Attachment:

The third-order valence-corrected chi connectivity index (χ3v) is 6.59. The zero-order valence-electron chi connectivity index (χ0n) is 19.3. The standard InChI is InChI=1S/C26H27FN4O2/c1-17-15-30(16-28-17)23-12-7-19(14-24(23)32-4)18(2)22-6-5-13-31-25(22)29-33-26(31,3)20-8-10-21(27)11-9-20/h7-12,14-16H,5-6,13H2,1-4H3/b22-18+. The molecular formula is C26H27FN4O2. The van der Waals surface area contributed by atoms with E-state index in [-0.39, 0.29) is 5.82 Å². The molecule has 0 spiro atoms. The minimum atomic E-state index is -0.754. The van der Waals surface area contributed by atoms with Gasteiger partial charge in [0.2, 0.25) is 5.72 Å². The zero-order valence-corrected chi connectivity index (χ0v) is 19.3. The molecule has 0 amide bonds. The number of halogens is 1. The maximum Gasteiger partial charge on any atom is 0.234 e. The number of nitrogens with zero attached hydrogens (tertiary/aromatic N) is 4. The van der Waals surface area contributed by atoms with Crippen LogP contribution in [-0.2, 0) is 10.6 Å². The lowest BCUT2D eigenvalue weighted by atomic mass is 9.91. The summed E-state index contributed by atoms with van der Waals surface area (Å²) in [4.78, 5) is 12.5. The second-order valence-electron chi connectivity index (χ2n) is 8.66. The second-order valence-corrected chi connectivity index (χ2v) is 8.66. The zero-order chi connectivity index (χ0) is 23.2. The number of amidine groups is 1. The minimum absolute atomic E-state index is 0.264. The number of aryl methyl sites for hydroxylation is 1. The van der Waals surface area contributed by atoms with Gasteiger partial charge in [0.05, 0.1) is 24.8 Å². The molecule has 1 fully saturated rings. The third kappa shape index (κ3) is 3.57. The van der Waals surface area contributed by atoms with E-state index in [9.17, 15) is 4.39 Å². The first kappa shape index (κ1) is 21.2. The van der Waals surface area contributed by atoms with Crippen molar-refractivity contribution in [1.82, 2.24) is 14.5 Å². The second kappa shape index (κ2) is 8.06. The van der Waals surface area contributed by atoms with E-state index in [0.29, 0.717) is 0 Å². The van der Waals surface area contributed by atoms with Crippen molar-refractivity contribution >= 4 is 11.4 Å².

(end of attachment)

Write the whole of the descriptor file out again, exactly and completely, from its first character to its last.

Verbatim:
The third-order valence-corrected chi connectivity index (χ3v) is 6.59. The zero-order valence-electron chi connectivity index (χ0n) is 19.3. The standard InChI is InChI=1S/C26H27FN4O2/c1-17-15-30(16-28-17)23-12-7-19(14-24(23)32-4)18(2)22-6-5-13-31-25(22)29-33-26(31,3)20-8-10-21(27)11-9-20/h7-12,14-16H,5-6,13H2,1-4H3/b22-18+. The molecular formula is C26H27FN4O2. The van der Waals surface area contributed by atoms with E-state index in [-0.39, 0.29) is 5.82 Å². The molecule has 0 spiro atoms. The minimum atomic E-state index is -0.754. The van der Waals surface area contributed by atoms with Gasteiger partial charge in [0.2, 0.25) is 5.72 Å². The zero-order valence-corrected chi connectivity index (χ0v) is 19.3. The molecule has 0 amide bonds. The number of halogens is 1. The maximum Gasteiger partial charge on any atom is 0.234 e. The number of nitrogens with zero attached hydrogens (tertiary/aromatic N) is 4. The van der Waals surface area contributed by atoms with Crippen LogP contribution in [-0.2, 0) is 10.6 Å². The lowest BCUT2D eigenvalue weighted by atomic mass is 9.91. The summed E-state index contributed by atoms with van der Waals surface area (Å²) in [4.78, 5) is 12.5. The second-order valence-electron chi connectivity index (χ2n) is 8.66. The second-order valence-corrected chi connectivity index (χ2v) is 8.66. The zero-order chi connectivity index (χ0) is 23.2. The number of amidine groups is 1. The minimum absolute atomic E-state index is 0.264. The number of aryl methyl sites for hydroxylation is 1. The van der Waals surface area contributed by atoms with Gasteiger partial charge in [0.05, 0.1) is 24.8 Å². The molecule has 1 fully saturated rings. The third kappa shape index (κ3) is 3.57. The van der Waals surface area contributed by atoms with E-state index in [9.17, 15) is 4.39 Å². The first kappa shape index (κ1) is 21.2. The van der Waals surface area contributed by atoms with Crippen molar-refractivity contribution in [1.82, 2.24) is 14.5 Å². The second kappa shape index (κ2) is 8.06. The van der Waals surface area contributed by atoms with E-state index in [0.29, 0.717) is 0 Å². The van der Waals surface area contributed by atoms with Crippen molar-refractivity contribution >= 4 is 11.4 Å².